With that being said, my rent was definitely subsidized by my parents and constituted less than 25% of my paycheck. I also must recognize my privilege that parents never asked for the usual one month advance, two months deposit. The subsidized rent also allowed me to accelerate my saving rate.
Renting in Cebu City
Not too long after getting married, FH and I decided to move out of my parents’ home to strike out on our own. While we have three pieces of real estate between us, they weren’t ideal residences, as we planned for them to be rental properties generating rental income with one property being held merely for speculation.
Why didn’t we live in our properties? Two of them were located in cities outside Cebu City and involved a long commute, which we didn’t want. For the condo, while it’s located in the heart of the city, we would have forgone its larger rental income.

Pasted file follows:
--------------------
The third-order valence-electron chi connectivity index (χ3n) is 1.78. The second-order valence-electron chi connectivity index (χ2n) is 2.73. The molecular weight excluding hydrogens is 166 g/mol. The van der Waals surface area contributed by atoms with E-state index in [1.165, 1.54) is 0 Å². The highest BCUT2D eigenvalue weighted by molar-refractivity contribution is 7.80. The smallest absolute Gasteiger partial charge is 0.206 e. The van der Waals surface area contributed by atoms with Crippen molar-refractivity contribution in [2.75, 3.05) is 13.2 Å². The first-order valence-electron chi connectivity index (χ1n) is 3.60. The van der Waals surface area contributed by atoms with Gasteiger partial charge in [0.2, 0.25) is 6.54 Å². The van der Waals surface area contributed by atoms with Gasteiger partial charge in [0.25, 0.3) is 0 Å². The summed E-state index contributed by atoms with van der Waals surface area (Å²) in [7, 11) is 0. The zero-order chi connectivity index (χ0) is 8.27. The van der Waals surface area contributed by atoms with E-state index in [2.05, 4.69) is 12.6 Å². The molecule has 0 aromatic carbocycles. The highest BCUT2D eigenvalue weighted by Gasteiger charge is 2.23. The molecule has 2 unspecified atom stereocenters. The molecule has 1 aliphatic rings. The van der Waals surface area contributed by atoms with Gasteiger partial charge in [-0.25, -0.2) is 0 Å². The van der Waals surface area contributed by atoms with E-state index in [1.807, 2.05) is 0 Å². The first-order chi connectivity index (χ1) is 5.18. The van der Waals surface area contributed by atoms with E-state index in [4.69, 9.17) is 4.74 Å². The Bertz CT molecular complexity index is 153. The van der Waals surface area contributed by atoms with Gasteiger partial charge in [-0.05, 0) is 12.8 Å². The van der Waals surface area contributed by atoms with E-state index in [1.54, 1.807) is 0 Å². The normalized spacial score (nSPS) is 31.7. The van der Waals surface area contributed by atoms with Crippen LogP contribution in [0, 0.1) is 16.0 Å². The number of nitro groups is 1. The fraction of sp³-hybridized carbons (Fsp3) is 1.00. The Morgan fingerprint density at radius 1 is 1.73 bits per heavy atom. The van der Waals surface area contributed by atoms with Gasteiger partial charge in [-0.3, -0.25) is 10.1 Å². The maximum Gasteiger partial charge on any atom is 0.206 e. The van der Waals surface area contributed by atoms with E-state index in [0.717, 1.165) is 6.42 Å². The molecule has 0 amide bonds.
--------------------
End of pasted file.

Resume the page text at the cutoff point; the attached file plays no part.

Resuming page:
FH and I currently rent our home. Our home of choice is not a snazzy townhouse or detached home, but a simple apartment. Our rent is waaay less than 25% of our monthly pay, only 7% to be exact. We could have afforded to rent a bigger apartment or snazzier home, but we simply chose not to. We were planning on saving for a down-payment on a house in the city. We grew up in Cebu City and wish to continue living, working, and growing old here as well.
I think both our parents were left scratching their heads at our simple choice of abode. Even after becoming millionaires, FH and I still rent a simple apartment.
Never regretted our choice. FH and I now essentially pay nothing in rent as our properties eventually started generating rental income–enough to pay our rent and monthly utilities. This will probably be evident from my saving rate.
We enjoy the convenience of our current rental as there are staff members always on site ready to fix any booboo in our place, whether a leaky pipe, or for a bulb replacement (we have high ceilings). Parking is so convenient as we do not have to physically open the gates every time we enter or exit the parking area. We feel so secure having 24/7 security.